The effect of school closures on childhood education – thelens.news

The full effects of school closures due to the pandemic on K-12 learning may not be known for several years, but a new study indicates the ramifications could be significant if not properly addressed. Governor Jay Inslee’s announcement this week requiring all K-12 students and staff to wear masks at school has reignited discussions about public health risks and student learning.

“We’re at a point in this pandemic where we have to balance the benefits with the costs of continuing some of these policies,” Washington Policy Center Education Director Liv Finne said, indicating she believes some parents will keep their children home due to the new policy announcement.

Throughout the pandemic, according to the state Department of Health’s COVID-19 dashboard, people 20 years and younger have composed two percent of all hospitalizations in the state. In total there have been 473,000 cases of COVID-19 in Washington, with a survival rate of 98.8 percent. People 80 years or older have made up just three percent of COVID cases but nearly half of all deaths.

 “The effort to protect the older population has fallen hardest on the children,” Finne said.

Research is indicating that the shutdown in response to the pandemic has had notable effects on academic and social development. A new study by McKinsey and Company found that “the impact of the pandemic on K–12 student learning was significant, leaving students on average five months behind in mathematics and four months behind in reading by the end of the school year.”

The study warns that the restriction on student learning could have a total impact to the U.S. economy of $128-188 billion annually. “The fallout from the pandemic threatens to depress this generation’s prospects and constrict their opportunities far into adulthood. The ripple effects may undermine their chances of attending college and ultimately finding a fulfilling job that enables them to support a family.”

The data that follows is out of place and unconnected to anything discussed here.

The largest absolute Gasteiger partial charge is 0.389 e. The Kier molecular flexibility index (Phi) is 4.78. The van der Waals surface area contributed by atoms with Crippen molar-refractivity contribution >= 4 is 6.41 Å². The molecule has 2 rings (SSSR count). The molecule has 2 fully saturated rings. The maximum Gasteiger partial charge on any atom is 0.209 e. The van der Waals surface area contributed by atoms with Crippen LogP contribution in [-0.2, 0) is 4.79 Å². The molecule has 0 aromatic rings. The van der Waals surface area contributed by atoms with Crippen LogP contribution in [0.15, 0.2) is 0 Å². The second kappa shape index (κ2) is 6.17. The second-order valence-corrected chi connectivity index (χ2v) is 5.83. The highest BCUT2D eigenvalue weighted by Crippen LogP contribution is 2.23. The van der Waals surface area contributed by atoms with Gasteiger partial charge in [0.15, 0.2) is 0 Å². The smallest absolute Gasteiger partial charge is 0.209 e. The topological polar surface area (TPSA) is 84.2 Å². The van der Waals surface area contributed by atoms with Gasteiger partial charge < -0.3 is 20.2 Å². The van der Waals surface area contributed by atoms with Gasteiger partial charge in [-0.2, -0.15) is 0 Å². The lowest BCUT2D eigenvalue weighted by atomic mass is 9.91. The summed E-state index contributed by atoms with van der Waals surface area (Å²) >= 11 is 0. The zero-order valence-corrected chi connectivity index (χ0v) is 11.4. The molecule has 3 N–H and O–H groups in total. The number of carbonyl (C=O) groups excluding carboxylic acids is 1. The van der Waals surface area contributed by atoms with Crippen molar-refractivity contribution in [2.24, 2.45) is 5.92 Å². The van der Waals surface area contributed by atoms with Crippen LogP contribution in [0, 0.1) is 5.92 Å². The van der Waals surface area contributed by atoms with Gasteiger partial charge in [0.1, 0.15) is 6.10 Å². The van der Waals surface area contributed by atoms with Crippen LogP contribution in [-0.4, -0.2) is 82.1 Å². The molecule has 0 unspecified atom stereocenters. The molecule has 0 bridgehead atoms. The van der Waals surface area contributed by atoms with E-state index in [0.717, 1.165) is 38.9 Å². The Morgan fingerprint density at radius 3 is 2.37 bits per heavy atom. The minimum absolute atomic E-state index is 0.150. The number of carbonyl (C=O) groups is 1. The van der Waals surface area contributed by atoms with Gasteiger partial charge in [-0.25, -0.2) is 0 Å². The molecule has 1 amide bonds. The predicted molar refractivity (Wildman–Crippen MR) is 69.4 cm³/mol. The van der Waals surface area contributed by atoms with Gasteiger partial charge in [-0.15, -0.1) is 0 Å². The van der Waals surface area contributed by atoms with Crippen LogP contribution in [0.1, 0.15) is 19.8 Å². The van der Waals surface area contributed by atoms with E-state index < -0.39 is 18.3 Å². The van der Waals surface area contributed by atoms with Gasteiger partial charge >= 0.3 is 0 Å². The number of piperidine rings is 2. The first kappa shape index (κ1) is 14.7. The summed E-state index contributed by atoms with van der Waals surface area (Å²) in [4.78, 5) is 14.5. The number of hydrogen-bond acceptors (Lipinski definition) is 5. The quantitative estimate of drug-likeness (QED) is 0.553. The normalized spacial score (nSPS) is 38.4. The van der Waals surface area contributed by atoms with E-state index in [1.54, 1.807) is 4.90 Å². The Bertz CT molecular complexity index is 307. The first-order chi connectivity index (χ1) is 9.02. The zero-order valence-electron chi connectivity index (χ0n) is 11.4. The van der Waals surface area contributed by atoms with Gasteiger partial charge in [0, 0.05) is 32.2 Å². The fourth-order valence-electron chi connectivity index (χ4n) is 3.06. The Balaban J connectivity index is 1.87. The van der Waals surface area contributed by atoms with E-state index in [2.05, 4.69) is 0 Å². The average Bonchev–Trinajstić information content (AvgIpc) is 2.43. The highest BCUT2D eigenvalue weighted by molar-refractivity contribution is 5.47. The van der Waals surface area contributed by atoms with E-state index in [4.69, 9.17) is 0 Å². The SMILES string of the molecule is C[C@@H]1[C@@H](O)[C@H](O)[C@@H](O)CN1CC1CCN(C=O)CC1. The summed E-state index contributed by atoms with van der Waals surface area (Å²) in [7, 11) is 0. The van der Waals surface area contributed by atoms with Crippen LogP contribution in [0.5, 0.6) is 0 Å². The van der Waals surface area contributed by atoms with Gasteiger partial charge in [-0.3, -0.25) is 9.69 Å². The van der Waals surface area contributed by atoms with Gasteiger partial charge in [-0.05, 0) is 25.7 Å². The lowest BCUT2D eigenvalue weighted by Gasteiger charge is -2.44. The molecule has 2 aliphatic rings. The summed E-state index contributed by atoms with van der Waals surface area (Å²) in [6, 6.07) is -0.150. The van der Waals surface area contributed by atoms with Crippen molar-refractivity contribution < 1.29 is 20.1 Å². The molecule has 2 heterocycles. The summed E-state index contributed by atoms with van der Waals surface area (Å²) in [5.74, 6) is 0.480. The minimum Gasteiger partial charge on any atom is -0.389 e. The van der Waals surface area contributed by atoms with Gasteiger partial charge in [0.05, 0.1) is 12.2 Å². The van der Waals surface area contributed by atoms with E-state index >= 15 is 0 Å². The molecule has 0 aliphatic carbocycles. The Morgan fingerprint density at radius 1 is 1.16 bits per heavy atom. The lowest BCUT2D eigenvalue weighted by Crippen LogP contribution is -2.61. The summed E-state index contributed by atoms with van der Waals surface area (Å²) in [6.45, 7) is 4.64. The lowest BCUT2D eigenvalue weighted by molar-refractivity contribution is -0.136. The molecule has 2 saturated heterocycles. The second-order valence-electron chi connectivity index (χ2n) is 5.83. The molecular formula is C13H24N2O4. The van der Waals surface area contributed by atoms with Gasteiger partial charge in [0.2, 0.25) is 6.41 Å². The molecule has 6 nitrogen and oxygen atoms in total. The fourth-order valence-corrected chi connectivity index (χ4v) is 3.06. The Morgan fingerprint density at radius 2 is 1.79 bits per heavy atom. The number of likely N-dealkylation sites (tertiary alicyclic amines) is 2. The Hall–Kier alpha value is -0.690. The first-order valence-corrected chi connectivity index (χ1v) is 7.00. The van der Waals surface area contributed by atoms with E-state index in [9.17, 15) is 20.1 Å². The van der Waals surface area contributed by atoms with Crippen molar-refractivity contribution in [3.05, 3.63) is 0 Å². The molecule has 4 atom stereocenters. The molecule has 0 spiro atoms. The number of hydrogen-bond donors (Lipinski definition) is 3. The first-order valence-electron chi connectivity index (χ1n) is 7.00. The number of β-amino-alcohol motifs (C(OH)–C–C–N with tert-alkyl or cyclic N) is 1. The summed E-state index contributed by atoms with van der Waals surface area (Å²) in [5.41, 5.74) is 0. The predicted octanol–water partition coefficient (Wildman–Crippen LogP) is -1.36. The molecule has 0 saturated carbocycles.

In contrast to most countries, Sweden opted against lockdowns within its school system. A study was released in May by the Swedish Schools Inspectorate and among its conclusions was that principals felt “well prepared to handle the adjustments required due to the pandemic.” Although some schools experienced student/staff absences due to the virus, “schools have…developed different strategies to deal with this through a higher degree of collaboration between teachers, readiness for reorganization and various solutions for students to be able to participate in teaching from home.”

A lack of pertinent data from last year makes it difficult at this time to know to what extent the lockdowns specifically affected Washington student academic progress. The National Assessment of Educational Progress (NAEP) issues an annual Nation’s Report Card on student performance but has yet to release anything from 2020, though it plans to release a report on the long-term trend in Mathematics and Reading for students between the ages of 9-13. Noting the learning difficulties associated with online instruction, the Office of the Superintendent of Public Instruction (OSPI) requested a waiver from the federal government for standardized testing requirements.

OSPI has also announced that due to the school closures certain data won’t be available, including:

  • 2019-20 student assessments
  • 2019-20 student growth
  • 2019-20 English Learner Assessments
  • 2020-21 Kindergarten Readiness
  • 2019-20 Ninth Grade on Track

While Inslee has ordered that all public schools must provide some form of in-person learning for the 2021-22 school year, details of that implementation have yet to be announced in some districts.

To address the “unfinished learning” that has occurred during the pandemic, the McKinsey study states: “The immediate imperative is to not only reopen schools and recover unfinished learning but also reimagine education systems for the long term. Across all of these priorities it will be critical to take a holistic approach, listening to students and parents and designing programs that meet academic and nonacademic needs alike.”